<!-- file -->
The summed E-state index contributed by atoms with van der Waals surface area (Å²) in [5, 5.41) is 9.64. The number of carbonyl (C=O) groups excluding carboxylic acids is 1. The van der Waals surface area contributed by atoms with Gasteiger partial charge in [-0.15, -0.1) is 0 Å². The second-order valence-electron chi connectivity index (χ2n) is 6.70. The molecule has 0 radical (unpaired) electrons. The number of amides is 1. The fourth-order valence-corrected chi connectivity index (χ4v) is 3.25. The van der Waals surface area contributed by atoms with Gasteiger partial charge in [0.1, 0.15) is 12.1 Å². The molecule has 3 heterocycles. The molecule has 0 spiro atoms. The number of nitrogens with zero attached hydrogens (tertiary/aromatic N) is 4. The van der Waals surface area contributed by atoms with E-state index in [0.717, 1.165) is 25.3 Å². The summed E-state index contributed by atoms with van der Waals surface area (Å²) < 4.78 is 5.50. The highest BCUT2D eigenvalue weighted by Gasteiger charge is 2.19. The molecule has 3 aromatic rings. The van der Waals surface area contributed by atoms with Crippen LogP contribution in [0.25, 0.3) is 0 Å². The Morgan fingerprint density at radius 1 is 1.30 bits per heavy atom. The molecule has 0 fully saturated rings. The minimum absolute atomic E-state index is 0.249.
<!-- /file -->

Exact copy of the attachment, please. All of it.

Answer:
The summed E-state index contributed by atoms with van der Waals surface area (Å²) in [5, 5.41) is 9.64. The number of carbonyl (C=O) groups excluding carboxylic acids is 1. The van der Waals surface area contributed by atoms with Gasteiger partial charge in [-0.15, -0.1) is 0 Å². The second-order valence-electron chi connectivity index (χ2n) is 6.70. The molecule has 0 radical (unpaired) electrons. The number of amides is 1. The fourth-order valence-corrected chi connectivity index (χ4v) is 3.25. The van der Waals surface area contributed by atoms with Gasteiger partial charge in [0.1, 0.15) is 12.1 Å². The molecule has 3 heterocycles. The molecule has 0 spiro atoms. The number of nitrogens with zero attached hydrogens (tertiary/aromatic N) is 4. The van der Waals surface area contributed by atoms with E-state index in [0.717, 1.165) is 25.3 Å². The summed E-state index contributed by atoms with van der Waals surface area (Å²) < 4.78 is 5.50. The highest BCUT2D eigenvalue weighted by Gasteiger charge is 2.19. The molecule has 3 aromatic rings. The van der Waals surface area contributed by atoms with Crippen LogP contribution in [0.25, 0.3) is 0 Å². The Morgan fingerprint density at radius 1 is 1.30 bits per heavy atom. The molecule has 0 fully saturated rings. The minimum absolute atomic E-state index is 0.249.